Chewing. Lip smacking. Sniffling. Gum popping. Pen clicking. These are sounds that most of us encounter every day. Yes, they can be bothersome but they mostly go unnoticed. Yet to some people these sounds can be enraging, much beyond simple annoyance. To someone with misophonia, it is wanting to yell at the top of your lungs because your brother is chewing in another room. It is wanting to be physically violent towards your classmate because she is sniffling every few seconds. If this sounds familiar, you might have misophonia.
At Hearing and Tinnitus Center, our Doctors of Audiology understand how this condition can impact your emotional health and how it may challenge your ability to achieve academic and professional goals. We are committed to helping you manage your sound sensitivity in ways that make sense for you.
What is Misophonia?
Misophonia, or Selective Sound Sensitivity Syndrome (4S), has been described as neurophysiologic condition in which soft and repetitive auditory sounds elicit a strong emotional response. These sounds are referred to as “triggers” and may be auditory as well as visual. The difference for someone with misophonia is that they cannot easily or passively ignore these sounds. Instead these trigger sounds are considered highly disturbing and may result in panic, rage, anger, distress and/or activation of the fight or flight response. Living in a quiet world is ideal to someone with this sound sensitivity. As a result, people who have misophonia tend to isolate themselves to avoid triggers at all costs regardless of the impact it may have on relationships with family or friends.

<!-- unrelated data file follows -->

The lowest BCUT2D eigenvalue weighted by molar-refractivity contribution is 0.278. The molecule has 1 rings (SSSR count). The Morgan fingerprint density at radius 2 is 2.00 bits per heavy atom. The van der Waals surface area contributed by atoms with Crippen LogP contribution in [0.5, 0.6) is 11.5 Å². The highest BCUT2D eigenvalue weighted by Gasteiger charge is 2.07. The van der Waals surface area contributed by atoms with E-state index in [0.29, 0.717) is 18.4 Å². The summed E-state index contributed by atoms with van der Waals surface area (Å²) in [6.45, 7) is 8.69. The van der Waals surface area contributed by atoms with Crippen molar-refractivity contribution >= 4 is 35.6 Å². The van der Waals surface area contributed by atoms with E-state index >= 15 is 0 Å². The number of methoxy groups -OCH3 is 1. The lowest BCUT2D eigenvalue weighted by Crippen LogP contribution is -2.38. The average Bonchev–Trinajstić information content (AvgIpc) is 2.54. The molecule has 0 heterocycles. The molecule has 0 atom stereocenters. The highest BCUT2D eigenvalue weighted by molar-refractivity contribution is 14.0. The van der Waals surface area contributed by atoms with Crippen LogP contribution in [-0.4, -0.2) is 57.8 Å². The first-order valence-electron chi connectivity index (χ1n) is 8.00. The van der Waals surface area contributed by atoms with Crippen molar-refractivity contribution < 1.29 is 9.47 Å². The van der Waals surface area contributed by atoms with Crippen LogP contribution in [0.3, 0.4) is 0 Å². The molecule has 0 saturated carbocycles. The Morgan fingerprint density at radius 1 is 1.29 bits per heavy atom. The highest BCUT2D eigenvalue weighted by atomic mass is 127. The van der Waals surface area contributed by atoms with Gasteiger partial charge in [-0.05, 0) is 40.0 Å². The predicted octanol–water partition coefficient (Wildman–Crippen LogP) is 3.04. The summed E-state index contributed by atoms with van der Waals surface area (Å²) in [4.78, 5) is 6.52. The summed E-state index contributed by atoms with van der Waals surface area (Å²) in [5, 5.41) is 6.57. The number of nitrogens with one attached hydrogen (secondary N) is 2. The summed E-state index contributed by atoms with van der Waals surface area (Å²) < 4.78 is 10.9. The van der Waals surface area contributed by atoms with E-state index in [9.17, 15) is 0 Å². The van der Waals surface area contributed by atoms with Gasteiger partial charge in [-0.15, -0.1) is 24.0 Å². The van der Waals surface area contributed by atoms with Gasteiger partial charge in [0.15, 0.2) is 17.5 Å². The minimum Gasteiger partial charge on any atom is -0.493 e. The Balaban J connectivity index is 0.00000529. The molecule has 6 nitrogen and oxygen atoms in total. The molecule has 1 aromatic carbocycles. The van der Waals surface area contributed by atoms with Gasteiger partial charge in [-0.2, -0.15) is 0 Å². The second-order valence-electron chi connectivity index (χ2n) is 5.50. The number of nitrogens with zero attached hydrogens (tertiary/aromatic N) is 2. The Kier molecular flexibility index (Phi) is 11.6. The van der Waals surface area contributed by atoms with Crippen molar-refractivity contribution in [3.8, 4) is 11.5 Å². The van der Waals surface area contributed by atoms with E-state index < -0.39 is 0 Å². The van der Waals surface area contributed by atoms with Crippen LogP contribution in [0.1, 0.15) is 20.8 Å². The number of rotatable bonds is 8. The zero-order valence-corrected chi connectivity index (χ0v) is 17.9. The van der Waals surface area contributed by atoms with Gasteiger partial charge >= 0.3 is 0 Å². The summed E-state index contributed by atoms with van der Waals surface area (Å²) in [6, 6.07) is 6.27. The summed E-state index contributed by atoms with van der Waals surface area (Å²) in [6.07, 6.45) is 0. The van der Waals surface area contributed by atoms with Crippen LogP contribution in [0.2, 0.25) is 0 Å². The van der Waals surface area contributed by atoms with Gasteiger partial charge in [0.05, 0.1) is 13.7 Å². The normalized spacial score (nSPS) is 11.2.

What Treatment Options Are Available?
If you are experiencing obstacles in your life because of misophonia, help is available. There is no current cure for misophonia; however, there are ways to manage the emotional impact of this condition. These management techniques will reduce anxiety, distress, and contribute to an improvement in every day living. Using a combination of sound enrichment, coping strategies, relaxation techniques, and environmental modifications, our Doctors of Audiology will outline a specialized treatment plan for you. We will suggest accommodations for academic and professional settings to optimize your experience so you do not have to feel anxious about entering certain environments. Additionally, our Doctors of Audiology may recommend consultation with other healthcare providers, including psychologists, who are skilled in Cognitive Behavioral Therapy and other targeted emotional management practices.